Echocardiography is the key ancillary test to evaluate prosthetic valve function. Echocardiography can detect pericardial effusion with tamponade, valve dysfunction, ventricular dysfunction, intracardiac vegetations or thrombus, and aortic pathology. Echocardiography also can determine the position and type of valve prosthesis in most cases. In patients with a high clinical index of suspicion for endocarditis, aortic dissection, or more subtle valvular pathology, transesophageal echocardiogram (TEE) is indicated due to its higher resolution. The rapid performance of a TEE, however, is difficult in most institutions, if it is available at all.

Emergent Treatment

The emergent treatment of patients with prosthetic heart valves should be directed toward stabilizing the patient and identifying the cause of the acute decline. Antibiotics should be administered as quickly as possible following collection of blood cultures from febrile patients13-16 with the consideration of endocarditis.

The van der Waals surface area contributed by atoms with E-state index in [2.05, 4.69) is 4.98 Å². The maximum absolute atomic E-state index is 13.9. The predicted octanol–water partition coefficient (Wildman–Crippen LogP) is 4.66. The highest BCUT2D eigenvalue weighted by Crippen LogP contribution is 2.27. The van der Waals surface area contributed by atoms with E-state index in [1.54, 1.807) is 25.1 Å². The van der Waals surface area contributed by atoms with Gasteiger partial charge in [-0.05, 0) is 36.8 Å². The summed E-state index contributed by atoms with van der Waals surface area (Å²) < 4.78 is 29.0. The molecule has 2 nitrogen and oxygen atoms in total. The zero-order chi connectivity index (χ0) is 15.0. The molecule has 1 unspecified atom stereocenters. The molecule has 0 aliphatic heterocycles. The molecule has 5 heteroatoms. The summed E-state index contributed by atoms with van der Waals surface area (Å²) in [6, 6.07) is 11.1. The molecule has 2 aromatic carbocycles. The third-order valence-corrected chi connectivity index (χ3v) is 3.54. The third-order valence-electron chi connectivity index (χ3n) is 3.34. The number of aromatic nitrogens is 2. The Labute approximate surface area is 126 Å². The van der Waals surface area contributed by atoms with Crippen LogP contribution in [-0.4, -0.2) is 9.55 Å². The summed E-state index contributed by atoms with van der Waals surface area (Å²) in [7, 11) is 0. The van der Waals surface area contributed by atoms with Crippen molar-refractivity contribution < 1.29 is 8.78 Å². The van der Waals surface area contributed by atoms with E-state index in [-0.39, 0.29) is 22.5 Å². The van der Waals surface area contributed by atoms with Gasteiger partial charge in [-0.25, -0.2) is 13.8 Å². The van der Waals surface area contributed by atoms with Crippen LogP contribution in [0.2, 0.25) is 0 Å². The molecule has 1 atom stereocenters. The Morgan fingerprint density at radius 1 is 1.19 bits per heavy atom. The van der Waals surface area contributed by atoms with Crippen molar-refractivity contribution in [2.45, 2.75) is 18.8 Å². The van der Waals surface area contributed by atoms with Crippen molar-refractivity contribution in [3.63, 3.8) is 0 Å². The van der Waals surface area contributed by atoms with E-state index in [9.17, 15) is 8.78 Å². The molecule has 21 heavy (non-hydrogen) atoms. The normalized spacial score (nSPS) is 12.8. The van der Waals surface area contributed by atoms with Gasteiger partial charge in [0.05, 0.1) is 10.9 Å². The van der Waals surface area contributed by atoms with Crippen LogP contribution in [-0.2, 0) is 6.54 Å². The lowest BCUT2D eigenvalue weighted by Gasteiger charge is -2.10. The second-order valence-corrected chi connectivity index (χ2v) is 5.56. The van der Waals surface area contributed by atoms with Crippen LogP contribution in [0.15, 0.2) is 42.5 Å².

Patients with evidence of acute thromboembolic events need assessment of their coagulation status. Patients with acute cerebral vascular accidents should be treated as other stroke patients, but careful attention should be paid to ensure that thrombotic and hemorrhagic strokes are correctly identified and that embolic strokes have not undergone hemorrhagic transformation. While it may be necessary to stop or hold anticoagulation for a patient with a mechanical valve who has an intracranial hemorrhage, that decision should be made carefully and with the understanding that such patients are at high risk for thromboembolic events.